Rocker sets right poultry wrongs of the past
SIXTIES rocker Vernon Hopkins has returned a 'stolen chicken' to a South Wales social club 49 years after one of his band mates — the legendary Tom Jones — was accused of taking it.
In a bizarre variation of the well-worn chicken jokes, the Pontarddulais-based founder of The Senators returned to Fochriw Social Club near Caerphilly to hand one back.
"The band was called Tom and The Senators back then and after the disappearance of the chicken, which was first prize in the club raffle, we were blacklisted from the village of Fochriw," said Vernon.
"I read in the paper a year or two ago that the village had finally decided to lift the ban after nearly half a century. I thought it would be a nice gesture to return a chicken to thank them."
Business Cards From Only £10.95 Delivered www.myprint-247.co.ukView details
Our heavyweight cards have FREE UV silk coating, FREE next day delivery & VAT included. Choose from 1000's of pre-designed templates or upload your own artwork. Orders dispatched within 24hrs.
Terms: Visit our site for more products: Business Cards, Compliment Slips, Letterheads, Leaflets, Postcards, Posters & much more. All items are free next day delivery. www.myprint-247.co.uk
Contact: 01858 468192
Valid until: Friday, May 31 2013
Now people in the village of Fochriw, which has a population of 1,000, have vowed to put the past behind them and say that Tom and the band would be welcome back whenever they like.
Vernon played bass guitar with The Senators and has now written a book about his time spent with Tom Jones.
He insisted on bringing him in as lead singer and became as close as a brother to him until stardom tore them apart. Vernon was fired by manager Gordon Mills in 1969 and has only seen Tom on a handful of occasions since. But he recalled the chicken incident with affection
"When I was writing the book, it just jogged loose so many memories," he said.
"I can vividly remember the evening, it was a full house that night and Tom was magnificent. The band was introducing people to rock 'n' roll, they hadn't seen anything like it. Everyone was used to choirs back then.
"There was going to be a raffle of the chicken to raise money for the club at the end of the night. To be quite honest it wasn't unusual to witness many a punch-up from the safety of the stage. A great many of our audiences, up and down the valleys, comprised mostly of miners and they worked hard and played hard.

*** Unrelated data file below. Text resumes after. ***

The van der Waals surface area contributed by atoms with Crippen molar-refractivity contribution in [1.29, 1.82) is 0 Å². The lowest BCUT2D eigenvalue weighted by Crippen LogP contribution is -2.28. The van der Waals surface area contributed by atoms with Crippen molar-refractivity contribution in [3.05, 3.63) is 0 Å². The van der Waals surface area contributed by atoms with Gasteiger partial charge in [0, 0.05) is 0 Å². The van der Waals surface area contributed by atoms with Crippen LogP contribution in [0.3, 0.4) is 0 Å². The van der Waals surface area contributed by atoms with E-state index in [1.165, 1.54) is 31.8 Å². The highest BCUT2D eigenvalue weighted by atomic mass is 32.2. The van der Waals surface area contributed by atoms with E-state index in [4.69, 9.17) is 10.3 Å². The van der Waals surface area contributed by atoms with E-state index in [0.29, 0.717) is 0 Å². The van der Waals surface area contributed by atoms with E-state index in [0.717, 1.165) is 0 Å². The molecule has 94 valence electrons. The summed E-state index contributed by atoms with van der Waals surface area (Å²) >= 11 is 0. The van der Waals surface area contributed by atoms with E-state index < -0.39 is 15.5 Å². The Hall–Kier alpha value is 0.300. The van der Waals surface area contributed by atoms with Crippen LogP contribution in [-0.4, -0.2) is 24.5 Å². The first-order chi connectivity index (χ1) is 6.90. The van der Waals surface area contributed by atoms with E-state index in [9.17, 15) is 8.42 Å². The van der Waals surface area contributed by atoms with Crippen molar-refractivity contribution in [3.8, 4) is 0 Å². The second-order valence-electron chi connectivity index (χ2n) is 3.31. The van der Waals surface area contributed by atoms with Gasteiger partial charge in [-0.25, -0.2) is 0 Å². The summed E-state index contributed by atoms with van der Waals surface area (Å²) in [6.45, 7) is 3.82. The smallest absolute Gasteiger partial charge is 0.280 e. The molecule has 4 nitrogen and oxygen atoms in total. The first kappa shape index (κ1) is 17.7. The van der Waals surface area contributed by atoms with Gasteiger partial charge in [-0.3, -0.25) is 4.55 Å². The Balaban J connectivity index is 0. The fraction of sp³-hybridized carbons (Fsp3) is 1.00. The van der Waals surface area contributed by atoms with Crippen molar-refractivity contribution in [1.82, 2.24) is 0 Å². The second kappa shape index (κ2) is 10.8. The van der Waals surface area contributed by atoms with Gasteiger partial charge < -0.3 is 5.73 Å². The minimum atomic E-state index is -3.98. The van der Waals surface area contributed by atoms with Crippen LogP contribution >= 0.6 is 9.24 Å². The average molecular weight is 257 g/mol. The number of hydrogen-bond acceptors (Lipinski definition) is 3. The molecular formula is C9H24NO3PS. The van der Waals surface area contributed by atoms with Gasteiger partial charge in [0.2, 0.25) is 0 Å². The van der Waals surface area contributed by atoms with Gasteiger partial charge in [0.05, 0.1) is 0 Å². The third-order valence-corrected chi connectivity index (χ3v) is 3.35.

"Unfortunately on this occasion it was no ordinary punch up. It just went on and on, tables and chairs and pint glasses flying all over the place. We had to stop playing when they started fighting at the foot of the stage. We had to use our microphone stands to keep them from spilling onto the stage.
"The curtains were suddenly drawn and we started packing up our equipment like our lives depended on it, which they probably did. We were unable to hear each other as we carried the equipment back to the van, it was bedlam. They were still fighting as we drove off, we were lucky to get out in one piece.
"Tom used to like to lie down in the back of the van and I remember this gruff voice saying, 'Guess who is going to have chicken tomorrow?'"
Club spokesman Neil Evans was one of the 200 people packed in there that fateful evening. His brother had just got married and was enjoying his wedding reception.
"I was very young at the time and was there for my brother's wedding reception," he said. "I remember asking Muffy 'Fab' Davies, the entertainment secretary who the act was that evening. Muffy told me he'd booked a fabulous singer and band.
"I must admit Tom and the band were magnificent but during the performance a fight broke out and all hell broke loose and that's when a chicken went missing. It's good to have it finally back after all these years."
The book — Tom Jones, Just Help Yourself — is a no-holds-barred account of their time spent together. The group got caught up in the world of Fleet Street gossip, groupies and sex.